Fall cleanup of an almost-shohin JBP

Almost shohin because it’s just about 9″ tall. This is a cutting-grown cultivar of Corkbark JBP called Hachi-Gen. It is 20 years old, container-grown it’s whole life. I’ve had it for over 10 years now, and here is how looked after I wired it last in late 2014:

It’s usually not good to leave wires on for 4 years, but this tree grows slowly, and isn’t in a lot of soil. I would have been wise to remove it last year, but just didn’t quite get to it…until today, October 2018…more than 4 years later:

And yes, it has been too long, as the wires were heavily embedded, and it took a couple hours to get them removed:

Fortunately, not much collateral damage. Here is a shot of the tree unwired:

Next up is pulling needles, and light pruning. Areas with 3-4 shoots were reduced to a pair of shoots:

With a brush pile like this:

You wouldn’t expect the tree to still look this full, but it will be healthier for it:

Next up, remove moss from the trunk…carefully with tweezers:

And the work is complete for the year. Next year, a repot into a drier soil mix; more pumice and larger grained akadama.

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Fall cleanup on a corkbark Black Pine

This Kyokko Yatsabusa has been in my garden for 10 years now. It came from Don Blackmond, via Dave DeWire in WA. Dave propagates corkbark JBP, among other trees. Here is a shot from 2008, still at Don’s in MI:

I’m almost positive this is the back now. Fast forward 10 years, and I’m trying to get it ready to show at some point. It was wired carefully last fall, repotted this spring into a larger pot, a Gyouzan, and allowed to grow freely all year. In late summer and early fall, old needles start to brown, and is time to remove them. They can be a bit persistent, and along with the fragile nature of the branches, it’s best to hold the branch in one hand and tug the brown needles out one pair at a time. Otherwise you can end up with an entire branch in hand…detatched from tree.

Old dead needles removed with tweezers:

Then the downward-facing needles were removed. For this, I use my fingers. I’ll hold the branch in my left hand from below, and pull the downward-hanging needles with my right. Still taking them out one at a time, because if I try to get 2, often a full tiny shoot will come loose. This is a lot tidier so far:

When I get to this point, I’ll often take a photo and look at the overall canopy for profile, dense or sparse spots, and other traits that stand out. Cameras can be harsh judges, and if the tree looks good in a photo, it probably looks good in life.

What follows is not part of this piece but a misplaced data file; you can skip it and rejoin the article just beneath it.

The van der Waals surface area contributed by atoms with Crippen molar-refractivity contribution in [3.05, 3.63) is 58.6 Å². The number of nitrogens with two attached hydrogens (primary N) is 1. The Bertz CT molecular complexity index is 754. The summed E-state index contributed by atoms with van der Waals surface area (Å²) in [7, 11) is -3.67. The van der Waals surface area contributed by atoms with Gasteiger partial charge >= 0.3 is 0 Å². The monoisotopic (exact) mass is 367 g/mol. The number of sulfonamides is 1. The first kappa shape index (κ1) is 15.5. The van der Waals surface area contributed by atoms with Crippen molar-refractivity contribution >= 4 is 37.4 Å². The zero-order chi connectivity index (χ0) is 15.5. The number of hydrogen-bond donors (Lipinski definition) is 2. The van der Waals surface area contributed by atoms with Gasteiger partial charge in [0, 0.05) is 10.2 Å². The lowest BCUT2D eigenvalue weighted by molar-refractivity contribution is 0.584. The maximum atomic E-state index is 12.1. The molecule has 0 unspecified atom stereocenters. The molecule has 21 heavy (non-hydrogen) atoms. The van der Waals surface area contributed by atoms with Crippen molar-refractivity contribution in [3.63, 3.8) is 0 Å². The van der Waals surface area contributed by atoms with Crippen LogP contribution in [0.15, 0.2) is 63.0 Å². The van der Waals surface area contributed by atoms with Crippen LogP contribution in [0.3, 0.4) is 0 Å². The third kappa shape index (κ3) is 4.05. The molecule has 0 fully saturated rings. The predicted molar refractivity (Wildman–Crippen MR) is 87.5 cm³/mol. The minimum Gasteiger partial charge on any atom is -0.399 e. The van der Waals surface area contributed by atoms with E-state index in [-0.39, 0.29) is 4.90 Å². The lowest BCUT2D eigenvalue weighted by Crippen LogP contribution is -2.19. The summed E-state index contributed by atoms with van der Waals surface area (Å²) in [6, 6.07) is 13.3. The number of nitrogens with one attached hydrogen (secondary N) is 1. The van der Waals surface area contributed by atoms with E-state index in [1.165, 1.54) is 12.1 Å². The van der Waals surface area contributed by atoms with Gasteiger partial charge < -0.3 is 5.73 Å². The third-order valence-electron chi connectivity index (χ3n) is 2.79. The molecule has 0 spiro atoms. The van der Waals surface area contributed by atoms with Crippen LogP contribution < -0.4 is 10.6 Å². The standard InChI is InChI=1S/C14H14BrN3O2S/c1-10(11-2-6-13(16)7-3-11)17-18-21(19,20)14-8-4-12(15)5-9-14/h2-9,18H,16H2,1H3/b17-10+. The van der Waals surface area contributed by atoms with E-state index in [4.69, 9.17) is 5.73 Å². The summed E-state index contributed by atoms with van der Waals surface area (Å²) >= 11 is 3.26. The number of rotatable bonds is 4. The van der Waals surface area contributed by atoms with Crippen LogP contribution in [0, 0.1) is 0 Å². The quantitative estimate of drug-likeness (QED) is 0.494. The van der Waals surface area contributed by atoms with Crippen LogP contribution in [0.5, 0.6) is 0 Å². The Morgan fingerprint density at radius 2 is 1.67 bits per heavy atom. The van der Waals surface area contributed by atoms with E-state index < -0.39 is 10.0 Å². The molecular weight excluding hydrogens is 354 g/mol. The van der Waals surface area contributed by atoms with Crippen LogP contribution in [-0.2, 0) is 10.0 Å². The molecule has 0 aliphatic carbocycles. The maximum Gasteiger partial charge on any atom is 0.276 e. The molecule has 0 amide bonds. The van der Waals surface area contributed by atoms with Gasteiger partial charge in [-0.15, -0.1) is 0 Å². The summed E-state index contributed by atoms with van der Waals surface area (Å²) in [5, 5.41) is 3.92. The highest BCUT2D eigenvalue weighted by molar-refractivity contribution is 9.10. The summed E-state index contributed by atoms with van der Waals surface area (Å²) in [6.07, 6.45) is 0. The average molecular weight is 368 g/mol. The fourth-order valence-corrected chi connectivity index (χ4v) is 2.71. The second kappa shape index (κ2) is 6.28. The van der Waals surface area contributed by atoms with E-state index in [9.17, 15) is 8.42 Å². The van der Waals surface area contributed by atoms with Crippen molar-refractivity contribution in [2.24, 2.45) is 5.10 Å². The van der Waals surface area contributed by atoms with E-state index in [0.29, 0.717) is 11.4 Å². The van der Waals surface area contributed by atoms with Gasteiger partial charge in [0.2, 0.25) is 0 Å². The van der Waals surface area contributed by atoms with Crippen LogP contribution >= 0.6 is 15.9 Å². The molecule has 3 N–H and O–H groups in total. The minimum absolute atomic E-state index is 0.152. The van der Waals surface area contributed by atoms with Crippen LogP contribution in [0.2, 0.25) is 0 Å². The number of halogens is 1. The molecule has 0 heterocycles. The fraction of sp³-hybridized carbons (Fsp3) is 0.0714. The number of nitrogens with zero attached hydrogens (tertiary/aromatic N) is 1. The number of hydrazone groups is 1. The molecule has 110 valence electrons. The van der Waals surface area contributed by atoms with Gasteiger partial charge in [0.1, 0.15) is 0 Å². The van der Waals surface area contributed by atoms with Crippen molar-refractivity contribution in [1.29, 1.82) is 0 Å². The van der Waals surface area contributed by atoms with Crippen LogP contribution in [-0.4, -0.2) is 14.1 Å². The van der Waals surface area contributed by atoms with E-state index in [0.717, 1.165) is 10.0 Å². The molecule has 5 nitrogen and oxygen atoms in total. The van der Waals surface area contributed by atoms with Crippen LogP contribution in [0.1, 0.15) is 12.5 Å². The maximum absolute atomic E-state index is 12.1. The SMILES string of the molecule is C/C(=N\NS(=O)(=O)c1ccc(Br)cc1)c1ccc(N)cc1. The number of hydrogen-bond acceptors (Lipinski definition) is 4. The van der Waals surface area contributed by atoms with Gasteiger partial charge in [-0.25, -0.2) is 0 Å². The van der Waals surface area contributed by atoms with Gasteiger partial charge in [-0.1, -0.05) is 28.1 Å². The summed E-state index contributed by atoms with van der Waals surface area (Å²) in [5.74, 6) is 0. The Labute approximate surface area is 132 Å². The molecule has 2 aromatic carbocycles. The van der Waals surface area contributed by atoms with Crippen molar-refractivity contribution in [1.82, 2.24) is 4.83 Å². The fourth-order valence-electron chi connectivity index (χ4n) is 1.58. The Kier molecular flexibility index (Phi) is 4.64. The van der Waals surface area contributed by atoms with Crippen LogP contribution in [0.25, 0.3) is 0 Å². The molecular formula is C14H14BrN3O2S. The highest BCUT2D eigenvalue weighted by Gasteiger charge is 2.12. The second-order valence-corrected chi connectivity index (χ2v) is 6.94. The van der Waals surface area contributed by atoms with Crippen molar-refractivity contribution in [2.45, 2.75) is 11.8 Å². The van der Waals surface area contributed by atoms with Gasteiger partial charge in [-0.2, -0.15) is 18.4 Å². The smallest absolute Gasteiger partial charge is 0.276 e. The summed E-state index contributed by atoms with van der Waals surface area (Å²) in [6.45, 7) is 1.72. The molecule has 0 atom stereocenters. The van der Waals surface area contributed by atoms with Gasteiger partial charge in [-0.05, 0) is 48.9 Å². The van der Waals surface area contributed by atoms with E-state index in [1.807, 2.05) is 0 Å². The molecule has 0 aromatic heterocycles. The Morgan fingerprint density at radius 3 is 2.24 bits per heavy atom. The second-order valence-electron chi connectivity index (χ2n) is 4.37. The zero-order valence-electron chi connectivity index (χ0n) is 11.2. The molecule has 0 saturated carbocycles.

Here, some areas I’ll work with over the next few days include:

Reducing the apex height just a bit by thinning out the needles. Doing the same with the first right branch, and maybe creating a little space between it and the branch above. Finally, the base has been showing the fact it’s a graft a bit more over the years, as the corky bark flakes off, betraying the standard-bark understock. Fortunately, I saved some of this bark to reattach later. What, you don’t have baggies of this laying around too? I actually moved and still managed to keep track of this tree’s baggie o bark.

Carefully placing the bark, then mossing around it may help with the appearance of reverse taper. Cheating? Nah…it’s all about the illusion anyway, right?

So, here is the final result, short of mossing up the soil.

I think the real star of the show is this little Erodium in a special pot:

In two weeks, we’re going to talk a lot about pots…

Fall cleanup on a corkbark JBP

This one is fussy, maybe it’s the cultivar; Kyokko Yatsabusa, or just the fact it’s a corkbark black pine.  I pruned and wired it out in 2014, and it’s taken all of the last 4 growing seasons to strengthen to a point where light pruning was an option again.  An aggressive fungicide regime has all but eradicated needle cast, and the black aphids draining an occasional needle aren’t decimating it.  

I do not do summer candle-cutting on this tree, but instead, allow it to grow, and then thin buds and pull needles in the fall.  Here is the mid summer shot:


And after simply pulling downward-facing needles, and thinning some congested shoots, and a few strands of #14 wire to coax a few 2-year old shoots into position, here is the result:


If the upper right area continues to fill in, and I can get the first left branch pulled down just a few more degrees, I think I’ll be satisfied to just feed and water it, and spend a couple hours each fall tidying it up.